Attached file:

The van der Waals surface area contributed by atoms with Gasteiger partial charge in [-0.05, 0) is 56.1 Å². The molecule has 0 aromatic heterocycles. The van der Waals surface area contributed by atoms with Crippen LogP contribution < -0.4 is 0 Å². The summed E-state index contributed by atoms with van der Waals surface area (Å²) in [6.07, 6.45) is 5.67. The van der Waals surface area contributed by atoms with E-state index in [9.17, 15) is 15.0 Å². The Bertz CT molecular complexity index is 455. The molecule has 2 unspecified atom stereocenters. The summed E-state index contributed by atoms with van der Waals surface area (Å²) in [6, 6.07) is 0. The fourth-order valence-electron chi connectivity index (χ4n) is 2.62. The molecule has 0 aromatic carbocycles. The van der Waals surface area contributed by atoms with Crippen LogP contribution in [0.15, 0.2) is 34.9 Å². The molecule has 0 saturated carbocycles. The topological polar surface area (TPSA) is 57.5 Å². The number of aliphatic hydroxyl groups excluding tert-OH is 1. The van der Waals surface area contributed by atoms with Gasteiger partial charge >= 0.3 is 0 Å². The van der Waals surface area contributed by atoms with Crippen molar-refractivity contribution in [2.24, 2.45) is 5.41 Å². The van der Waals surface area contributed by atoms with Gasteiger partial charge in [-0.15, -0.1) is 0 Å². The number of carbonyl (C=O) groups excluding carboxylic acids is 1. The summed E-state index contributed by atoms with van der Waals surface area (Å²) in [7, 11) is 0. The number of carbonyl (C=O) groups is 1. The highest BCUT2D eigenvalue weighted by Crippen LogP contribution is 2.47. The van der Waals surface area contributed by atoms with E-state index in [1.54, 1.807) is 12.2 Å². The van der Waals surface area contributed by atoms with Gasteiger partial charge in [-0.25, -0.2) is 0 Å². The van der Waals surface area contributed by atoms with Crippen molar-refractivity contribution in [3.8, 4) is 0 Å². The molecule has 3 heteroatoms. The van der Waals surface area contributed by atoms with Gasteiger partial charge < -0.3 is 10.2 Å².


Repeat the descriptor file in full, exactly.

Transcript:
The van der Waals surface area contributed by atoms with Gasteiger partial charge in [-0.05, 0) is 56.1 Å². The molecule has 0 aromatic heterocycles. The van der Waals surface area contributed by atoms with Crippen LogP contribution < -0.4 is 0 Å². The summed E-state index contributed by atoms with van der Waals surface area (Å²) in [6.07, 6.45) is 5.67. The van der Waals surface area contributed by atoms with E-state index in [9.17, 15) is 15.0 Å². The Bertz CT molecular complexity index is 455. The molecule has 2 unspecified atom stereocenters. The summed E-state index contributed by atoms with van der Waals surface area (Å²) in [6, 6.07) is 0. The fourth-order valence-electron chi connectivity index (χ4n) is 2.62. The molecule has 0 aromatic carbocycles. The van der Waals surface area contributed by atoms with Crippen LogP contribution in [0.15, 0.2) is 34.9 Å². The molecule has 0 saturated carbocycles. The topological polar surface area (TPSA) is 57.5 Å². The number of aliphatic hydroxyl groups excluding tert-OH is 1. The van der Waals surface area contributed by atoms with Gasteiger partial charge >= 0.3 is 0 Å². The van der Waals surface area contributed by atoms with Crippen molar-refractivity contribution in [2.24, 2.45) is 5.41 Å². The van der Waals surface area contributed by atoms with Gasteiger partial charge in [-0.15, -0.1) is 0 Å². The number of carbonyl (C=O) groups excluding carboxylic acids is 1. The summed E-state index contributed by atoms with van der Waals surface area (Å²) in [7, 11) is 0. The number of carbonyl (C=O) groups is 1. The highest BCUT2D eigenvalue weighted by Crippen LogP contribution is 2.47. The van der Waals surface area contributed by atoms with E-state index in [1.54, 1.807) is 12.2 Å². The van der Waals surface area contributed by atoms with Gasteiger partial charge in [-0.25, -0.2) is 0 Å². The van der Waals surface area contributed by atoms with Crippen molar-refractivity contribution in [3.8, 4) is 0 Å². The molecule has 3 heteroatoms. The van der Waals surface area contributed by atoms with Gasteiger partial charge < -0.3 is 10.2 Å².